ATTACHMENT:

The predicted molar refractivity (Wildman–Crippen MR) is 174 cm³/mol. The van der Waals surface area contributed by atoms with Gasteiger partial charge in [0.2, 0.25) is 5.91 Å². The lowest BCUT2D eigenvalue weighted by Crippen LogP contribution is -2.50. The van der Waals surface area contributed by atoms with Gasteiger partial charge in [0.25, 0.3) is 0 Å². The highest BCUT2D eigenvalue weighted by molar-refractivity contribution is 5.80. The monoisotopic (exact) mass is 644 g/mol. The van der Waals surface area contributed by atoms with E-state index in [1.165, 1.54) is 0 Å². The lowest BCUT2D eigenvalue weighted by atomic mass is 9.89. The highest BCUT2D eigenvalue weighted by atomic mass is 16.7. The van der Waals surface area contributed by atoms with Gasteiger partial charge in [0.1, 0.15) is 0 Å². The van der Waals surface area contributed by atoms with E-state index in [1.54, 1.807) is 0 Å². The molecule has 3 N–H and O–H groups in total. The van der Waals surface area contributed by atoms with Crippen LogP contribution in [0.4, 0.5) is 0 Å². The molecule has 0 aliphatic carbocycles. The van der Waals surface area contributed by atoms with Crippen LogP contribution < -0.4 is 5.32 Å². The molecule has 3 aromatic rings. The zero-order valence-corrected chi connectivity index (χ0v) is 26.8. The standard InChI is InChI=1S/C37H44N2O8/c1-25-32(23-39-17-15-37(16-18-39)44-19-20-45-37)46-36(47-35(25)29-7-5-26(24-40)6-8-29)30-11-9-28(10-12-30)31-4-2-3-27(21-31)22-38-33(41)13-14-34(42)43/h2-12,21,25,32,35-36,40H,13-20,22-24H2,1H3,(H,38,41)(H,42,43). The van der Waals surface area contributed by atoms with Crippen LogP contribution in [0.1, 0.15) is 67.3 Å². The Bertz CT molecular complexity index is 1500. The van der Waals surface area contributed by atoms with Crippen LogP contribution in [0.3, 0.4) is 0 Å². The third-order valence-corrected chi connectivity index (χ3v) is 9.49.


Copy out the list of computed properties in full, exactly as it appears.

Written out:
The predicted molar refractivity (Wildman–Crippen MR) is 174 cm³/mol. The van der Waals surface area contributed by atoms with Gasteiger partial charge in [0.2, 0.25) is 5.91 Å². The lowest BCUT2D eigenvalue weighted by Crippen LogP contribution is -2.50. The van der Waals surface area contributed by atoms with Gasteiger partial charge in [0.25, 0.3) is 0 Å². The highest BCUT2D eigenvalue weighted by molar-refractivity contribution is 5.80. The monoisotopic (exact) mass is 644 g/mol. The van der Waals surface area contributed by atoms with E-state index in [1.165, 1.54) is 0 Å². The lowest BCUT2D eigenvalue weighted by atomic mass is 9.89. The highest BCUT2D eigenvalue weighted by atomic mass is 16.7. The van der Waals surface area contributed by atoms with Gasteiger partial charge in [0.1, 0.15) is 0 Å². The van der Waals surface area contributed by atoms with E-state index in [1.54, 1.807) is 0 Å². The molecule has 3 N–H and O–H groups in total. The van der Waals surface area contributed by atoms with Crippen LogP contribution in [0.4, 0.5) is 0 Å². The molecule has 0 aliphatic carbocycles. The van der Waals surface area contributed by atoms with Crippen LogP contribution < -0.4 is 5.32 Å². The molecule has 3 aromatic rings. The zero-order valence-corrected chi connectivity index (χ0v) is 26.8. The standard InChI is InChI=1S/C37H44N2O8/c1-25-32(23-39-17-15-37(16-18-39)44-19-20-45-37)46-36(47-35(25)29-7-5-26(24-40)6-8-29)30-11-9-28(10-12-30)31-4-2-3-27(21-31)22-38-33(41)13-14-34(42)43/h2-12,21,25,32,35-36,40H,13-20,22-24H2,1H3,(H,38,41)(H,42,43). The van der Waals surface area contributed by atoms with Crippen LogP contribution in [0.1, 0.15) is 67.3 Å². The Bertz CT molecular complexity index is 1500. The van der Waals surface area contributed by atoms with Crippen LogP contribution in [0.3, 0.4) is 0 Å². The third-order valence-corrected chi connectivity index (χ3v) is 9.49.